Architect’s rendering of the new Getty Center entrance, coming fall 2014
Update for summer 2014:
Since 2010, the I-405 widening project has been under construction to add a carpool lane to the northbound freeway from the 10 to the 101. After years of required reconstruction to the Getty, we are nearing completion of our entry.
The changes begin at the street as you approach Getty Center Drive. New landscape and signs at Sepulveda Boulevard will let our guests know that they are approaching the Getty Center. A newly designed bus canopy on the west side of Sepulveda will let visitors know that they have arrived.
As visitors turn onto Getty Center Drive, they will circulate around a landscaped, travertine-clad disc. The sycamore trees and native, drought-tolerant plant material will provide a visual connection to the hillside beyond.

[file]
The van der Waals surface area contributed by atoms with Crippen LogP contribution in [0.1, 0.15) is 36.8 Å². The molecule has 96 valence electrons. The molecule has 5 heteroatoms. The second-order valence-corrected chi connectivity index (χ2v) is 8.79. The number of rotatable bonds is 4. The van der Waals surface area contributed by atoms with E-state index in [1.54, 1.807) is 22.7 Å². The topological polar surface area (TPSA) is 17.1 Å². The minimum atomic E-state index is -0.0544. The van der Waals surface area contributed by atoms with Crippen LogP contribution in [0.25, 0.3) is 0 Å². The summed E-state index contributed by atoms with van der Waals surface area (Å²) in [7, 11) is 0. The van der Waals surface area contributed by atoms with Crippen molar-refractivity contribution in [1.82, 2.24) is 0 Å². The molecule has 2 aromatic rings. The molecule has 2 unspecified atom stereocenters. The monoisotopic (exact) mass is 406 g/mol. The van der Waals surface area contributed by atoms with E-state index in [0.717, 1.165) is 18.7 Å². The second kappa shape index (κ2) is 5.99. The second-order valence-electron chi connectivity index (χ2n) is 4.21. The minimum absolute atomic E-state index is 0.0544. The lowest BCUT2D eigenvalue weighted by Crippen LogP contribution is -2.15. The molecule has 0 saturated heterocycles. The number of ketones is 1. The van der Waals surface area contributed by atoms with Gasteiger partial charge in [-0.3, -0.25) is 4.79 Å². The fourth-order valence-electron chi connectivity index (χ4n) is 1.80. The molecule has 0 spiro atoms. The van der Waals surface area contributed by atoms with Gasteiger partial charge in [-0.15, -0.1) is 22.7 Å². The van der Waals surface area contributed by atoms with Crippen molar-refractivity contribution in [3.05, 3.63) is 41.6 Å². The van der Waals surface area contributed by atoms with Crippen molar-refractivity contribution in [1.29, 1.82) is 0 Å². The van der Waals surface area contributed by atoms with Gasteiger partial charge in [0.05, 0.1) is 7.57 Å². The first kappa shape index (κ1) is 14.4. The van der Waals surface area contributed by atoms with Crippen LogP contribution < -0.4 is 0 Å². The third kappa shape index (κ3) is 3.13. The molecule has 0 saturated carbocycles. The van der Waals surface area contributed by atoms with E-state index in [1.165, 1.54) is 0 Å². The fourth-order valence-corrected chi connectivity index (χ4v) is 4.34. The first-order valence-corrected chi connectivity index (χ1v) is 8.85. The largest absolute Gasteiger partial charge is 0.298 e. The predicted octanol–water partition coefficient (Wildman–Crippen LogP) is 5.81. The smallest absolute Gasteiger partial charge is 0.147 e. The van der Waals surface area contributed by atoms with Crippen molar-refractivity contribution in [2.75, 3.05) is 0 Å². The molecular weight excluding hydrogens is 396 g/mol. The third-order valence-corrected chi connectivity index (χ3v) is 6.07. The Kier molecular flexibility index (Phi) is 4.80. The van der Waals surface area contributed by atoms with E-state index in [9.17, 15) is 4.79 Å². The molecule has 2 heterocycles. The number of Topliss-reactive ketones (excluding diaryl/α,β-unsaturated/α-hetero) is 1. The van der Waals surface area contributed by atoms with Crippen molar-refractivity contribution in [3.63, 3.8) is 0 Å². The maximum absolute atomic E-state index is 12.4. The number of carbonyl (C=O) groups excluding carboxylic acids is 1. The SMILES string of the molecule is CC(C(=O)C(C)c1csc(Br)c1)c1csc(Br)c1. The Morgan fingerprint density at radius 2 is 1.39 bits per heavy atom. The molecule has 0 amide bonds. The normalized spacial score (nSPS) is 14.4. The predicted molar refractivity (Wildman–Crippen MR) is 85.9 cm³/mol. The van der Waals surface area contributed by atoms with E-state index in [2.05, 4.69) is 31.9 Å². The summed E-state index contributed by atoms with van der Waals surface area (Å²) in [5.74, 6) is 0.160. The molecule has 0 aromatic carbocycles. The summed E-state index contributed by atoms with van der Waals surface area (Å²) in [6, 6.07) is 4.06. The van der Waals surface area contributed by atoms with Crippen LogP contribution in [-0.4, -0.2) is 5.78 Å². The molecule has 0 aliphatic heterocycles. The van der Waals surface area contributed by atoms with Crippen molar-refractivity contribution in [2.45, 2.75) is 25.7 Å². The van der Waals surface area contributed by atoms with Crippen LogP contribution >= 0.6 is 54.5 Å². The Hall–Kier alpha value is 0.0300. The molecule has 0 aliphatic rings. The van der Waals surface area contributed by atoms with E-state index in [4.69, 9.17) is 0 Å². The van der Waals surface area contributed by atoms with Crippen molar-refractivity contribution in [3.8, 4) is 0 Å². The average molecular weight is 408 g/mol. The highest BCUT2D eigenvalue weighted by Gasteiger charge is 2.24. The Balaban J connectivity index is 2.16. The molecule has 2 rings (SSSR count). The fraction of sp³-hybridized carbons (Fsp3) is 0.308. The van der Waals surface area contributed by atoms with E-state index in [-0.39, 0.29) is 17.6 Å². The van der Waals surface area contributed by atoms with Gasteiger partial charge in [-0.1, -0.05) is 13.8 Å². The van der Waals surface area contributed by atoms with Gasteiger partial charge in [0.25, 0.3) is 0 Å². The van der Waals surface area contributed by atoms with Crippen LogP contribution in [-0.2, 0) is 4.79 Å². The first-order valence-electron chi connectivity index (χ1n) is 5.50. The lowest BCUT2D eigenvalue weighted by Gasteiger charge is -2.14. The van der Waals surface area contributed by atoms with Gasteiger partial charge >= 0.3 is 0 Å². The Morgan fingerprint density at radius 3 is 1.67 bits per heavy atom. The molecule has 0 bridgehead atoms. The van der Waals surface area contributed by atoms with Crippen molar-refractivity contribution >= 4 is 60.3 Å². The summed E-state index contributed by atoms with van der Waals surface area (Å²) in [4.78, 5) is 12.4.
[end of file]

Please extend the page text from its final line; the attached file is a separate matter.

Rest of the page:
Attention has been paid to improving the flow of vehicular traffic onto and through the site. Improvements will include increased traffic lanes, a relocated passenger and taxi drop-off area, and an added vehicular entrance to our main parking garage. We thank everyone for their patience during construction and look to wrapping up construction in fall 2014.
Originally posted in 2011:
Traffic is legendary in Los Angeles, where our freeways are prominent markers of the landscape. The Getty Center has a special relationship with the freeway, as it sits by the banks of Interstate 405. Visitors traveling up to the Getty Center on our tram watch as 10 lanes of cars speed (or inch) by below. Views from our Cactus Garden on the South Promontory are dominated by the thick line of cars heading south into the horizon near LAX. And the 405 freeway also runs directly over our main entrance.
The project to widen the 405 freeway and improve traffic by adding a carpool lane has been underway since January 2010 (carmageddon, anyone?). And now our own Getty Center entrance on Sepulveda Boulevard is getting a makeover.
When finished, our newer, snazzier front entrance will have new sound walls, lusher landscaping, a better bus shelter integrated into the design of the entrance, and improved lighting in the passageway underneath the 405. Result: visiting the Getty Center will be faster by car and more pleasant by bus or bike.